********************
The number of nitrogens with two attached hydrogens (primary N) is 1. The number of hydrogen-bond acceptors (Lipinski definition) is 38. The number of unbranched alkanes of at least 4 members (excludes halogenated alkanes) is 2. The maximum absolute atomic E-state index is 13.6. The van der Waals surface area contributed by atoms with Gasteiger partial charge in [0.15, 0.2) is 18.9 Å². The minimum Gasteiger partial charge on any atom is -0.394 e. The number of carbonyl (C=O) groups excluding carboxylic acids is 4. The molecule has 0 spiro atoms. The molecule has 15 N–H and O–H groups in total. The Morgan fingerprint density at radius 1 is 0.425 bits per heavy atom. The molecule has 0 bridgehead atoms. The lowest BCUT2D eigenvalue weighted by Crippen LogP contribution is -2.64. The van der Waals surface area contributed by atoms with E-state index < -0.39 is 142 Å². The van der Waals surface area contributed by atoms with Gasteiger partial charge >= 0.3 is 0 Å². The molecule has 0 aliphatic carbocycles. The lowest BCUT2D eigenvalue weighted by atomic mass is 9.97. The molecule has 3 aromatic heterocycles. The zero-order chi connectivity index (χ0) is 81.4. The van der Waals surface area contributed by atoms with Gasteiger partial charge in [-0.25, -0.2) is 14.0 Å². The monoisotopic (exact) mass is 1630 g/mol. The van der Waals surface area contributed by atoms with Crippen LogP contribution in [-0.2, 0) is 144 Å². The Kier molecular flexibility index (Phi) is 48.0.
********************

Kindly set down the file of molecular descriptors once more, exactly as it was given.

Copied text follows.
The number of nitrogens with two attached hydrogens (primary N) is 1. The number of hydrogen-bond acceptors (Lipinski definition) is 38. The number of unbranched alkanes of at least 4 members (excludes halogenated alkanes) is 2. The maximum absolute atomic E-state index is 13.6. The van der Waals surface area contributed by atoms with Gasteiger partial charge in [0.15, 0.2) is 18.9 Å². The minimum Gasteiger partial charge on any atom is -0.394 e. The number of carbonyl (C=O) groups excluding carboxylic acids is 4. The molecule has 0 spiro atoms. The molecule has 15 N–H and O–H groups in total. The Morgan fingerprint density at radius 1 is 0.425 bits per heavy atom. The molecule has 0 bridgehead atoms. The lowest BCUT2D eigenvalue weighted by Crippen LogP contribution is -2.64. The van der Waals surface area contributed by atoms with E-state index < -0.39 is 142 Å². The van der Waals surface area contributed by atoms with Gasteiger partial charge >= 0.3 is 0 Å². The molecule has 0 aliphatic carbocycles. The lowest BCUT2D eigenvalue weighted by atomic mass is 9.97. The molecule has 3 aromatic heterocycles. The zero-order chi connectivity index (χ0) is 81.4. The van der Waals surface area contributed by atoms with Gasteiger partial charge in [-0.25, -0.2) is 14.0 Å². The monoisotopic (exact) mass is 1630 g/mol. The van der Waals surface area contributed by atoms with Crippen LogP contribution in [-0.2, 0) is 144 Å². The Kier molecular flexibility index (Phi) is 48.0.